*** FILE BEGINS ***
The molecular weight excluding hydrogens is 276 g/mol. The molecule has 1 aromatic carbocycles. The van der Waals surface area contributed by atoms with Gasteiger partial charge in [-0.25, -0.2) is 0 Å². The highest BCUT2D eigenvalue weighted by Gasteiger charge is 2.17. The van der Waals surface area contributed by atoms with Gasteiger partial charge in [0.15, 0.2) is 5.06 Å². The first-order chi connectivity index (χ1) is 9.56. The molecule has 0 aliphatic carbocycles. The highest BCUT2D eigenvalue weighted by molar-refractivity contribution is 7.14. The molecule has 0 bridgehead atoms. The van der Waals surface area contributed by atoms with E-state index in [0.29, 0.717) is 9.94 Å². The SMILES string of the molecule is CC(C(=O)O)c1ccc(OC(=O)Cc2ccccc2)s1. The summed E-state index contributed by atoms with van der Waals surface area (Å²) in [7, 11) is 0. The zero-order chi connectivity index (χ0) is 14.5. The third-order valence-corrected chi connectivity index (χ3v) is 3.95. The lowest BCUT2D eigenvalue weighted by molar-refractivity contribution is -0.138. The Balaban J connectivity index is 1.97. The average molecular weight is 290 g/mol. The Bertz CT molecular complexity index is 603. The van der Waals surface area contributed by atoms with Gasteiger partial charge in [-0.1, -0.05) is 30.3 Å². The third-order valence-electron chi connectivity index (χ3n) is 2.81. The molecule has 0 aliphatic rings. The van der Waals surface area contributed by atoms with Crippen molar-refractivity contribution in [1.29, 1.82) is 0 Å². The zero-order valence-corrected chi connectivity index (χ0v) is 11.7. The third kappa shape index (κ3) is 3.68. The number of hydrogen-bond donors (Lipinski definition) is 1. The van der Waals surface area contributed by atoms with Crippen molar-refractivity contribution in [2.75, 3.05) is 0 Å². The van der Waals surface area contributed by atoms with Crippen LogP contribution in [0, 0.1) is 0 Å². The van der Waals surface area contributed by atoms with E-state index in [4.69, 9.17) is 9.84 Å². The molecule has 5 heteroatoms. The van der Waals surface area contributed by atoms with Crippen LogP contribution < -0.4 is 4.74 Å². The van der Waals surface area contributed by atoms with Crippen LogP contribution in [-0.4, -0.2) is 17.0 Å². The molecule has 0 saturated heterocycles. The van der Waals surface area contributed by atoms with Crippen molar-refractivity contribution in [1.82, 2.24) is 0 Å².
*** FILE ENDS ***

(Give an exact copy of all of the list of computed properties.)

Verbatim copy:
The molecular weight excluding hydrogens is 276 g/mol. The molecule has 1 aromatic carbocycles. The van der Waals surface area contributed by atoms with Gasteiger partial charge in [-0.25, -0.2) is 0 Å². The highest BCUT2D eigenvalue weighted by Gasteiger charge is 2.17. The van der Waals surface area contributed by atoms with Gasteiger partial charge in [0.15, 0.2) is 5.06 Å². The first-order chi connectivity index (χ1) is 9.56. The molecule has 0 aliphatic carbocycles. The highest BCUT2D eigenvalue weighted by molar-refractivity contribution is 7.14. The molecule has 0 bridgehead atoms. The van der Waals surface area contributed by atoms with E-state index in [0.29, 0.717) is 9.94 Å². The SMILES string of the molecule is CC(C(=O)O)c1ccc(OC(=O)Cc2ccccc2)s1. The summed E-state index contributed by atoms with van der Waals surface area (Å²) in [7, 11) is 0. The zero-order chi connectivity index (χ0) is 14.5. The third-order valence-corrected chi connectivity index (χ3v) is 3.95. The lowest BCUT2D eigenvalue weighted by molar-refractivity contribution is -0.138. The Balaban J connectivity index is 1.97. The average molecular weight is 290 g/mol. The Bertz CT molecular complexity index is 603. The van der Waals surface area contributed by atoms with Gasteiger partial charge in [-0.1, -0.05) is 30.3 Å². The third-order valence-electron chi connectivity index (χ3n) is 2.81. The molecule has 0 aliphatic rings. The van der Waals surface area contributed by atoms with Crippen molar-refractivity contribution in [1.29, 1.82) is 0 Å². The zero-order valence-corrected chi connectivity index (χ0v) is 11.7. The third kappa shape index (κ3) is 3.68. The number of hydrogen-bond donors (Lipinski definition) is 1. The van der Waals surface area contributed by atoms with Crippen molar-refractivity contribution in [2.75, 3.05) is 0 Å². The van der Waals surface area contributed by atoms with Crippen LogP contribution in [0, 0.1) is 0 Å². The van der Waals surface area contributed by atoms with E-state index in [4.69, 9.17) is 9.84 Å². The molecule has 5 heteroatoms. The van der Waals surface area contributed by atoms with Crippen LogP contribution < -0.4 is 4.74 Å². The van der Waals surface area contributed by atoms with Crippen LogP contribution in [-0.4, -0.2) is 17.0 Å². The molecule has 0 saturated heterocycles. The van der Waals surface area contributed by atoms with Crippen molar-refractivity contribution in [1.82, 2.24) is 0 Å².